GOV 382M / PHL 387 / LAW 397S


Professor Budziszewski


This online summary of the syllabus includes only the general design of the course.  It does not include detailed information such as the course calendar, which changes from semester to semester.



Graduate standing.



Thomas Aquinas is regarded by more than a few scholars as one of the two or three greatest philosophers and theologians in Western history, as well as one of the most illuminating students of Augustine and Aristotle.  His Treatise on Law is the locus classicus of the natural law tradition, and indispensable for anyone seriously interested in ethical philosophy, political philosophy, jurisprudence, natural law, or the interaction of faith and reason in each of these areas.  Though it is brief, as treatises go, it is not the sort of book one can browse through an evening, and requires close reading.

Written in the form of a scholastic disputation, the Treatise takes up 19 disputed questions, for example whether there is such a thing as natural law and whether one may disobey unjust laws.  We will close study each of the first eight (qq. 90-97), as well as a few selections from the other eleven (qq, 98-108), taking them up in sequence and in context.  I say “in context” because the Treatise is but a single part of a much larger work, the Summa Theologiae, which takes up a variety of related matters including the ultimate purpose of human life, the nature of human acts, the passions, the virtues, and the vices.  I do not expect you to be familiar with the whole Summa; we will explore the connections as necessary.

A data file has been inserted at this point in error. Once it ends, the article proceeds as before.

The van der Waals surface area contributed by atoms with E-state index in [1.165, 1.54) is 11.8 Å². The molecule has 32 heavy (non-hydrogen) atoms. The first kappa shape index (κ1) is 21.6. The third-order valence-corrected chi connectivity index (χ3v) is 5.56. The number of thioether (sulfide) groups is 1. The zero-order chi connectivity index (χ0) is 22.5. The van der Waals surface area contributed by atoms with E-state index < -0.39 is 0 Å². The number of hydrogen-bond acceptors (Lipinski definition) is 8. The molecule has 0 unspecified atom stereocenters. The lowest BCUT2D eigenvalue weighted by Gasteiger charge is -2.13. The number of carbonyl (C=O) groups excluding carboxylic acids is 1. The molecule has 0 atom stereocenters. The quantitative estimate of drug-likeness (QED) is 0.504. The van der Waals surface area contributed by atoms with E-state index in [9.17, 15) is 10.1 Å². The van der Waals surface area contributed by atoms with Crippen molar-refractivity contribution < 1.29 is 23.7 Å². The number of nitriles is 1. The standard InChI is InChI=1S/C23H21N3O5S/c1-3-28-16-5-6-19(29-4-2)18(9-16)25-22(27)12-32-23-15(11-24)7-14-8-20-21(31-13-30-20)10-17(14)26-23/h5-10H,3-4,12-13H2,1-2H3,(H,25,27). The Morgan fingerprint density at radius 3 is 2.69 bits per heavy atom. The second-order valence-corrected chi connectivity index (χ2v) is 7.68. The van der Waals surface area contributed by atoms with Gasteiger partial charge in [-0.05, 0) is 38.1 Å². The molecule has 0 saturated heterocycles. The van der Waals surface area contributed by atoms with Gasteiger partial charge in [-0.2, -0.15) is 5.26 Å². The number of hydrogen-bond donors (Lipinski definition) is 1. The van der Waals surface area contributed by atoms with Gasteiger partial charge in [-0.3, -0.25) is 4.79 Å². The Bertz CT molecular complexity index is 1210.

Grading Policy

Research paper


Vigorous participation in seminar




J. Budziszewski, Commentary on Thomas Aquinas’ Treatise on Law (Cambridge University Press, 2014).  This is really a double book, because it comes with free access by password to the online Companion to the Commentary.  The Companion provides additional commentary and extended thematic discussion.

You don’t need to purchase a separate copy of the Treatise on Law, since the text is included in the Commentary itself.  However, a version of the Treatise with Latin and English in parallel columns can be found at .



For most of the semester, we will work consecutively through Questions 90-97, then through selections from Questions 98-108, covering about one Question each class session (although this may be a bit optimistic).  Remaining sessions in the semester will be occupied with (a) more advanced discussion, and (b) discussion of student research.